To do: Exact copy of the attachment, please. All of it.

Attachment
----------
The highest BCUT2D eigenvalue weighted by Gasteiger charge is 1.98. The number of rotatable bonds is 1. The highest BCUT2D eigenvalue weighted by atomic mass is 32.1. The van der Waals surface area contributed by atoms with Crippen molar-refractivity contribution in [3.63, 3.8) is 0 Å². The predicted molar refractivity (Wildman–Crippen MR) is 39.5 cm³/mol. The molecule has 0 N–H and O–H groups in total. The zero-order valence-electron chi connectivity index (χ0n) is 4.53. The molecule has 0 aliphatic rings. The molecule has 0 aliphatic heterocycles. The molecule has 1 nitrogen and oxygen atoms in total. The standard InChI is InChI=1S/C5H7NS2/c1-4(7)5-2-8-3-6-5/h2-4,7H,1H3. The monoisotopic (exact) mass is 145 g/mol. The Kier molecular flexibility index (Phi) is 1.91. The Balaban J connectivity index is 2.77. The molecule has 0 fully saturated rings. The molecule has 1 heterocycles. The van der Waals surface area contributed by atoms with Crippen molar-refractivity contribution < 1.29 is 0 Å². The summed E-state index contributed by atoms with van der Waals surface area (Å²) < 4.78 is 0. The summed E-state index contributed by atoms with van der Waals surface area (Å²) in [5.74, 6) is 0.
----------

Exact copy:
The highest BCUT2D eigenvalue weighted by Gasteiger charge is 1.98. The number of rotatable bonds is 1. The highest BCUT2D eigenvalue weighted by atomic mass is 32.1. The van der Waals surface area contributed by atoms with Crippen molar-refractivity contribution in [3.63, 3.8) is 0 Å². The predicted molar refractivity (Wildman–Crippen MR) is 39.5 cm³/mol. The molecule has 0 N–H and O–H groups in total. The zero-order valence-electron chi connectivity index (χ0n) is 4.53. The molecule has 0 aliphatic rings. The molecule has 0 aliphatic heterocycles. The molecule has 1 nitrogen and oxygen atoms in total. The standard InChI is InChI=1S/C5H7NS2/c1-4(7)5-2-8-3-6-5/h2-4,7H,1H3. The monoisotopic (exact) mass is 145 g/mol. The Kier molecular flexibility index (Phi) is 1.91. The Balaban J connectivity index is 2.77. The molecule has 0 fully saturated rings. The molecule has 1 heterocycles. The van der Waals surface area contributed by atoms with Crippen molar-refractivity contribution < 1.29 is 0 Å². The summed E-state index contributed by atoms with van der Waals surface area (Å²) < 4.78 is 0. The summed E-state index contributed by atoms with van der Waals surface area (Å²) in [5.74, 6) is 0.